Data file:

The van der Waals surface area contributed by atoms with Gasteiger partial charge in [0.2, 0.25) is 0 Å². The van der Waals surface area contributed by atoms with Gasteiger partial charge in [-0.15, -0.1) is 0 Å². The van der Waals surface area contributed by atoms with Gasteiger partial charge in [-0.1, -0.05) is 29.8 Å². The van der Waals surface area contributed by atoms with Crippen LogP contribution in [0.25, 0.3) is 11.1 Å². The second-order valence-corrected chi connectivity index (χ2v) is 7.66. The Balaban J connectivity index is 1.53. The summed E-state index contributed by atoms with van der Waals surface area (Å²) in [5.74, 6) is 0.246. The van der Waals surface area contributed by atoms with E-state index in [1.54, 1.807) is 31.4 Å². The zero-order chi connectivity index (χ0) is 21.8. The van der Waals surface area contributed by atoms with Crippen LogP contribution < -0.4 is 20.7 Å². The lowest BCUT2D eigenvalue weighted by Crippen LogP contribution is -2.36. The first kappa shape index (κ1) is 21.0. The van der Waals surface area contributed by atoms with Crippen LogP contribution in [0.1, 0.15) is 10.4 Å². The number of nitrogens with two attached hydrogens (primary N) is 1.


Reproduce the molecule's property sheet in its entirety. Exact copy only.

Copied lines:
The van der Waals surface area contributed by atoms with Gasteiger partial charge in [0.2, 0.25) is 0 Å². The van der Waals surface area contributed by atoms with Gasteiger partial charge in [-0.15, -0.1) is 0 Å². The van der Waals surface area contributed by atoms with Gasteiger partial charge in [-0.1, -0.05) is 29.8 Å². The van der Waals surface area contributed by atoms with Crippen LogP contribution in [0.25, 0.3) is 11.1 Å². The second-order valence-corrected chi connectivity index (χ2v) is 7.66. The Balaban J connectivity index is 1.53. The summed E-state index contributed by atoms with van der Waals surface area (Å²) in [5.74, 6) is 0.246. The van der Waals surface area contributed by atoms with E-state index in [1.54, 1.807) is 31.4 Å². The zero-order chi connectivity index (χ0) is 21.8. The van der Waals surface area contributed by atoms with Crippen LogP contribution < -0.4 is 20.7 Å². The lowest BCUT2D eigenvalue weighted by Crippen LogP contribution is -2.36. The first kappa shape index (κ1) is 21.0. The van der Waals surface area contributed by atoms with Crippen LogP contribution in [0.1, 0.15) is 10.4 Å². The number of nitrogens with two attached hydrogens (primary N) is 1.